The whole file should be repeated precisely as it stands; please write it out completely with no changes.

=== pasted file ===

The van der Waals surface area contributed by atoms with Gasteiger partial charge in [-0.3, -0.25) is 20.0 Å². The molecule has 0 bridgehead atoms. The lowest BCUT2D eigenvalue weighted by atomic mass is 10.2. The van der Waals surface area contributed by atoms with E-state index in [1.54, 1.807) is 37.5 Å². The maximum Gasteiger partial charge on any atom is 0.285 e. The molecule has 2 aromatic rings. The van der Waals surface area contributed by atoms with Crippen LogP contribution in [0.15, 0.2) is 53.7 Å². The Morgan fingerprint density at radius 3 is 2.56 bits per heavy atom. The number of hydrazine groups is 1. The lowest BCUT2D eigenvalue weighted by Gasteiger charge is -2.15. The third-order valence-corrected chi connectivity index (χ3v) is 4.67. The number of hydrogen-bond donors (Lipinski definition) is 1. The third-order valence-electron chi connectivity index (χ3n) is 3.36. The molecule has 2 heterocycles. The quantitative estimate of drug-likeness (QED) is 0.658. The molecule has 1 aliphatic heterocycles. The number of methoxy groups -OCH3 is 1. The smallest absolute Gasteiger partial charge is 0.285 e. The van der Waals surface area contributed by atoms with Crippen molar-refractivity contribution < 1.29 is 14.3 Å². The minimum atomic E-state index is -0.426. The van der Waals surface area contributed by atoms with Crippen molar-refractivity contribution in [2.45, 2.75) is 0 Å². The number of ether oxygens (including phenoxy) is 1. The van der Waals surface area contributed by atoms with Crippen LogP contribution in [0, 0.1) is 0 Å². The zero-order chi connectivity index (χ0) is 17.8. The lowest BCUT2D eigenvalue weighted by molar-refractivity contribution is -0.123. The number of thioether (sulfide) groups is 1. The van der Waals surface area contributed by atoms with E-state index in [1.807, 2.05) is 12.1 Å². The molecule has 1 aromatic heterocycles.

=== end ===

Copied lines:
The van der Waals surface area contributed by atoms with Gasteiger partial charge in [-0.3, -0.25) is 20.0 Å². The molecule has 0 bridgehead atoms. The lowest BCUT2D eigenvalue weighted by atomic mass is 10.2. The van der Waals surface area contributed by atoms with E-state index in [1.54, 1.807) is 37.5 Å². The maximum Gasteiger partial charge on any atom is 0.285 e. The molecule has 2 aromatic rings. The van der Waals surface area contributed by atoms with Crippen LogP contribution in [0.15, 0.2) is 53.7 Å². The Morgan fingerprint density at radius 3 is 2.56 bits per heavy atom. The number of hydrazine groups is 1. The lowest BCUT2D eigenvalue weighted by Gasteiger charge is -2.15. The third-order valence-corrected chi connectivity index (χ3v) is 4.67. The number of hydrogen-bond donors (Lipinski definition) is 1. The third-order valence-electron chi connectivity index (χ3n) is 3.36. The molecule has 2 heterocycles. The quantitative estimate of drug-likeness (QED) is 0.658. The molecule has 1 aliphatic heterocycles. The number of methoxy groups -OCH3 is 1. The smallest absolute Gasteiger partial charge is 0.285 e. The van der Waals surface area contributed by atoms with Crippen molar-refractivity contribution < 1.29 is 14.3 Å². The minimum atomic E-state index is -0.426. The van der Waals surface area contributed by atoms with Crippen molar-refractivity contribution in [2.45, 2.75) is 0 Å². The number of ether oxygens (including phenoxy) is 1. The van der Waals surface area contributed by atoms with Crippen LogP contribution in [0, 0.1) is 0 Å². The zero-order chi connectivity index (χ0) is 17.8. The lowest BCUT2D eigenvalue weighted by molar-refractivity contribution is -0.123. The number of thioether (sulfide) groups is 1. The van der Waals surface area contributed by atoms with E-state index in [1.807, 2.05) is 12.1 Å². The molecule has 1 aromatic heterocycles.